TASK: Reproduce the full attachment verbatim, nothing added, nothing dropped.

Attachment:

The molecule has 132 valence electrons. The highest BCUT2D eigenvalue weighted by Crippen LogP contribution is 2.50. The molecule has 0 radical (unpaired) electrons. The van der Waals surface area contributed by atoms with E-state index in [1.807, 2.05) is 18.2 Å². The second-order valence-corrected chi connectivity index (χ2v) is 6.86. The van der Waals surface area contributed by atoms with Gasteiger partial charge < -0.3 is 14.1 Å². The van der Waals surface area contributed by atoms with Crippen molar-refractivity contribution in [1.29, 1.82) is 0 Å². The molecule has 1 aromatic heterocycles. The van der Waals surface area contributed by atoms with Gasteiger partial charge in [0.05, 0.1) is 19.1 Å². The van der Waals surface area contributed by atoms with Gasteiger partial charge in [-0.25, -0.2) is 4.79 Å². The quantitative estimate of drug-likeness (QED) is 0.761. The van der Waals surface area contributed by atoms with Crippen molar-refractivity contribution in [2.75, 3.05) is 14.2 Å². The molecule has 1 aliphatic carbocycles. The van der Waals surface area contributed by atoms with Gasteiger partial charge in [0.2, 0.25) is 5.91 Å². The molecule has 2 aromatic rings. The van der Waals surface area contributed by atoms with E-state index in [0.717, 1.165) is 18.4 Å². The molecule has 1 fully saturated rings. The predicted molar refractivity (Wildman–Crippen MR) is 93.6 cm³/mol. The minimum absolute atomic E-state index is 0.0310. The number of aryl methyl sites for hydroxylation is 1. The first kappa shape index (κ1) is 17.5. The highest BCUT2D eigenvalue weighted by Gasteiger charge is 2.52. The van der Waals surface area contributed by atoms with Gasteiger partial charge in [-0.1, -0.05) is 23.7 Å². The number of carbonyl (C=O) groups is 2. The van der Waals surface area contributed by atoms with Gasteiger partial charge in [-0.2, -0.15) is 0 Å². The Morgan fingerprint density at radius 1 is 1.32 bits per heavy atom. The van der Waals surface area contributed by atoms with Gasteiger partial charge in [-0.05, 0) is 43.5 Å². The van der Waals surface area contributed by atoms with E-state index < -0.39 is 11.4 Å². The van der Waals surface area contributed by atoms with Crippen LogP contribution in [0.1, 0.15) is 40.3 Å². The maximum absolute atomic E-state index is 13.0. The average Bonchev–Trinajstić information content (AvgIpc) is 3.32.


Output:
The molecule has 132 valence electrons. The highest BCUT2D eigenvalue weighted by Crippen LogP contribution is 2.50. The molecule has 0 radical (unpaired) electrons. The van der Waals surface area contributed by atoms with E-state index in [1.807, 2.05) is 18.2 Å². The second-order valence-corrected chi connectivity index (χ2v) is 6.86. The van der Waals surface area contributed by atoms with Gasteiger partial charge < -0.3 is 14.1 Å². The van der Waals surface area contributed by atoms with Crippen molar-refractivity contribution in [1.29, 1.82) is 0 Å². The molecule has 1 aromatic heterocycles. The van der Waals surface area contributed by atoms with Gasteiger partial charge in [0.05, 0.1) is 19.1 Å². The van der Waals surface area contributed by atoms with Gasteiger partial charge in [-0.25, -0.2) is 4.79 Å². The quantitative estimate of drug-likeness (QED) is 0.761. The van der Waals surface area contributed by atoms with Crippen molar-refractivity contribution in [2.75, 3.05) is 14.2 Å². The molecule has 1 aliphatic carbocycles. The van der Waals surface area contributed by atoms with Gasteiger partial charge in [0.2, 0.25) is 5.91 Å². The molecule has 2 aromatic rings. The van der Waals surface area contributed by atoms with E-state index in [0.717, 1.165) is 18.4 Å². The molecule has 1 fully saturated rings. The predicted molar refractivity (Wildman–Crippen MR) is 93.6 cm³/mol. The minimum absolute atomic E-state index is 0.0310. The number of aryl methyl sites for hydroxylation is 1. The first kappa shape index (κ1) is 17.5. The highest BCUT2D eigenvalue weighted by Gasteiger charge is 2.52. The van der Waals surface area contributed by atoms with Gasteiger partial charge in [-0.1, -0.05) is 23.7 Å². The number of carbonyl (C=O) groups is 2. The van der Waals surface area contributed by atoms with Gasteiger partial charge in [-0.2, -0.15) is 0 Å². The Morgan fingerprint density at radius 1 is 1.32 bits per heavy atom. The van der Waals surface area contributed by atoms with Gasteiger partial charge in [-0.05, 0) is 43.5 Å². The van der Waals surface area contributed by atoms with E-state index < -0.39 is 11.4 Å². The van der Waals surface area contributed by atoms with Crippen LogP contribution in [0.1, 0.15) is 40.3 Å². The maximum absolute atomic E-state index is 13.0. The average Bonchev–Trinajstić information content (AvgIpc) is 3.32.